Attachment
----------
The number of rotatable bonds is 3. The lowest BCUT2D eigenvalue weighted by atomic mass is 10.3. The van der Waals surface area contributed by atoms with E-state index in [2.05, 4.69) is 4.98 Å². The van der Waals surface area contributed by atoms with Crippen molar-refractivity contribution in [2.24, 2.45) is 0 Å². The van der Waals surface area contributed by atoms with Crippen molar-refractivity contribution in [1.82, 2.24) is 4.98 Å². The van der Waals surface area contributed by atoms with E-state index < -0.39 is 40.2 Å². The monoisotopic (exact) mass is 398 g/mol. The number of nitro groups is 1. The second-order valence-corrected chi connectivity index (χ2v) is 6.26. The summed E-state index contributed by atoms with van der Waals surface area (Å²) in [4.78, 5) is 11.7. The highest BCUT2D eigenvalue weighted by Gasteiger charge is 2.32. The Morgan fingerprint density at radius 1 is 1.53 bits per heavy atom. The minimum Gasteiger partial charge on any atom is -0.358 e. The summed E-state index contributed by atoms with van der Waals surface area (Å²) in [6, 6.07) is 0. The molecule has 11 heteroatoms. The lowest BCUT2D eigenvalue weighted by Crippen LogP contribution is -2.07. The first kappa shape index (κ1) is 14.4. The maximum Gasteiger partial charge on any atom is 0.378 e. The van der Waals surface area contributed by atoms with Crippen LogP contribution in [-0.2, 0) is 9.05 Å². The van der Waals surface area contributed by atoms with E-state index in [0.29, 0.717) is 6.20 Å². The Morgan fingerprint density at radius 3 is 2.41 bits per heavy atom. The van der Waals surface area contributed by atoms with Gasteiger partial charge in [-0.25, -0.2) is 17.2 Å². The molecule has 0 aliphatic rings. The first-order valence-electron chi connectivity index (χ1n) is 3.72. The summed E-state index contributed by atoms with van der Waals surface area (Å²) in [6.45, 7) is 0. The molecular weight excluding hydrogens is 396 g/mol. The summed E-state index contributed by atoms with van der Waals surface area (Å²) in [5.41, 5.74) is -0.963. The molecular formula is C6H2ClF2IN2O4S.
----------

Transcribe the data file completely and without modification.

The number of rotatable bonds is 3. The lowest BCUT2D eigenvalue weighted by atomic mass is 10.3. The van der Waals surface area contributed by atoms with E-state index in [2.05, 4.69) is 4.98 Å². The van der Waals surface area contributed by atoms with Crippen molar-refractivity contribution in [2.24, 2.45) is 0 Å². The van der Waals surface area contributed by atoms with Crippen molar-refractivity contribution in [1.82, 2.24) is 4.98 Å². The van der Waals surface area contributed by atoms with E-state index < -0.39 is 40.2 Å². The monoisotopic (exact) mass is 398 g/mol. The number of nitro groups is 1. The second-order valence-corrected chi connectivity index (χ2v) is 6.26. The summed E-state index contributed by atoms with van der Waals surface area (Å²) in [4.78, 5) is 11.7. The highest BCUT2D eigenvalue weighted by Gasteiger charge is 2.32. The Morgan fingerprint density at radius 1 is 1.53 bits per heavy atom. The minimum Gasteiger partial charge on any atom is -0.358 e. The summed E-state index contributed by atoms with van der Waals surface area (Å²) in [6, 6.07) is 0. The molecule has 11 heteroatoms. The lowest BCUT2D eigenvalue weighted by Crippen LogP contribution is -2.07. The first kappa shape index (κ1) is 14.4. The maximum Gasteiger partial charge on any atom is 0.378 e. The van der Waals surface area contributed by atoms with Crippen LogP contribution in [-0.2, 0) is 9.05 Å². The van der Waals surface area contributed by atoms with E-state index in [0.29, 0.717) is 6.20 Å². The Morgan fingerprint density at radius 3 is 2.41 bits per heavy atom. The van der Waals surface area contributed by atoms with Gasteiger partial charge in [-0.25, -0.2) is 17.2 Å². The molecule has 0 aliphatic rings. The first-order valence-electron chi connectivity index (χ1n) is 3.72. The summed E-state index contributed by atoms with van der Waals surface area (Å²) in [6.45, 7) is 0. The molecular weight excluding hydrogens is 396 g/mol. The summed E-state index contributed by atoms with van der Waals surface area (Å²) in [5.41, 5.74) is -0.963. The molecular formula is C6H2ClF2IN2O4S.